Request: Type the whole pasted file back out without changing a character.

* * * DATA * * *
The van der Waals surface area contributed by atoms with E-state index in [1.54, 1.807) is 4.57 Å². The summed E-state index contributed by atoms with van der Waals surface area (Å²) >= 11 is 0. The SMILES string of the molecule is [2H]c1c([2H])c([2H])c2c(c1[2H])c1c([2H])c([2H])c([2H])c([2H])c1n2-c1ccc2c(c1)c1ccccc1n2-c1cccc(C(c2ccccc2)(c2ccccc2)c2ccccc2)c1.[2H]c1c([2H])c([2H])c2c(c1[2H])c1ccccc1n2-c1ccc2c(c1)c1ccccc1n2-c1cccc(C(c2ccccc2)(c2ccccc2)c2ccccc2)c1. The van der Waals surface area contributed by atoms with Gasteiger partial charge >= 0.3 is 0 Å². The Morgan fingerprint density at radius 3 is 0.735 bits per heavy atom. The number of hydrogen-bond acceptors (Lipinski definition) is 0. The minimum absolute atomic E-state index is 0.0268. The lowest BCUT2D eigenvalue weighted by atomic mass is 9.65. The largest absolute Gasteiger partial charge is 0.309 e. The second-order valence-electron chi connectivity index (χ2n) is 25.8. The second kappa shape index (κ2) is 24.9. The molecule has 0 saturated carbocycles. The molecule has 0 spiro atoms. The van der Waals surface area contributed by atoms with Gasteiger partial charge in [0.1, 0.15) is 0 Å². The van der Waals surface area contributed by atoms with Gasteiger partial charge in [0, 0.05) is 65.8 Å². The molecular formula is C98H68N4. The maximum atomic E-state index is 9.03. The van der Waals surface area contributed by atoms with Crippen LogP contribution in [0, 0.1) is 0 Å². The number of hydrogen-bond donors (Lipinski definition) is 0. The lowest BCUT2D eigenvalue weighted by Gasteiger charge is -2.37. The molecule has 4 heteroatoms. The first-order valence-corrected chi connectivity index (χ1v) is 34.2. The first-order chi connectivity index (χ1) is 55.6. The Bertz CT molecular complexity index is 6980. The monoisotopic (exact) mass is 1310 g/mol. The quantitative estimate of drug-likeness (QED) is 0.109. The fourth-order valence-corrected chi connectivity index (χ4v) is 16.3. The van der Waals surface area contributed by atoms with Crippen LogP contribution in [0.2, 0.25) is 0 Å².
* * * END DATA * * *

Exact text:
The van der Waals surface area contributed by atoms with E-state index in [1.54, 1.807) is 4.57 Å². The summed E-state index contributed by atoms with van der Waals surface area (Å²) >= 11 is 0. The SMILES string of the molecule is [2H]c1c([2H])c([2H])c2c(c1[2H])c1c([2H])c([2H])c([2H])c([2H])c1n2-c1ccc2c(c1)c1ccccc1n2-c1cccc(C(c2ccccc2)(c2ccccc2)c2ccccc2)c1.[2H]c1c([2H])c([2H])c2c(c1[2H])c1ccccc1n2-c1ccc2c(c1)c1ccccc1n2-c1cccc(C(c2ccccc2)(c2ccccc2)c2ccccc2)c1. The van der Waals surface area contributed by atoms with Gasteiger partial charge >= 0.3 is 0 Å². The Morgan fingerprint density at radius 3 is 0.735 bits per heavy atom. The number of hydrogen-bond acceptors (Lipinski definition) is 0. The minimum absolute atomic E-state index is 0.0268. The lowest BCUT2D eigenvalue weighted by atomic mass is 9.65. The largest absolute Gasteiger partial charge is 0.309 e. The second-order valence-electron chi connectivity index (χ2n) is 25.8. The second kappa shape index (κ2) is 24.9. The molecule has 0 saturated carbocycles. The molecule has 0 spiro atoms. The van der Waals surface area contributed by atoms with Gasteiger partial charge in [0.1, 0.15) is 0 Å². The van der Waals surface area contributed by atoms with Gasteiger partial charge in [0, 0.05) is 65.8 Å². The molecular formula is C98H68N4. The maximum atomic E-state index is 9.03. The van der Waals surface area contributed by atoms with Crippen LogP contribution in [0, 0.1) is 0 Å². The number of hydrogen-bond donors (Lipinski definition) is 0. The lowest BCUT2D eigenvalue weighted by Gasteiger charge is -2.37. The molecule has 4 heteroatoms. The first-order valence-corrected chi connectivity index (χ1v) is 34.2. The first-order chi connectivity index (χ1) is 55.6. The Bertz CT molecular complexity index is 6980. The monoisotopic (exact) mass is 1310 g/mol. The quantitative estimate of drug-likeness (QED) is 0.109. The fourth-order valence-corrected chi connectivity index (χ4v) is 16.3. The van der Waals surface area contributed by atoms with Crippen LogP contribution in [0.2, 0.25) is 0 Å².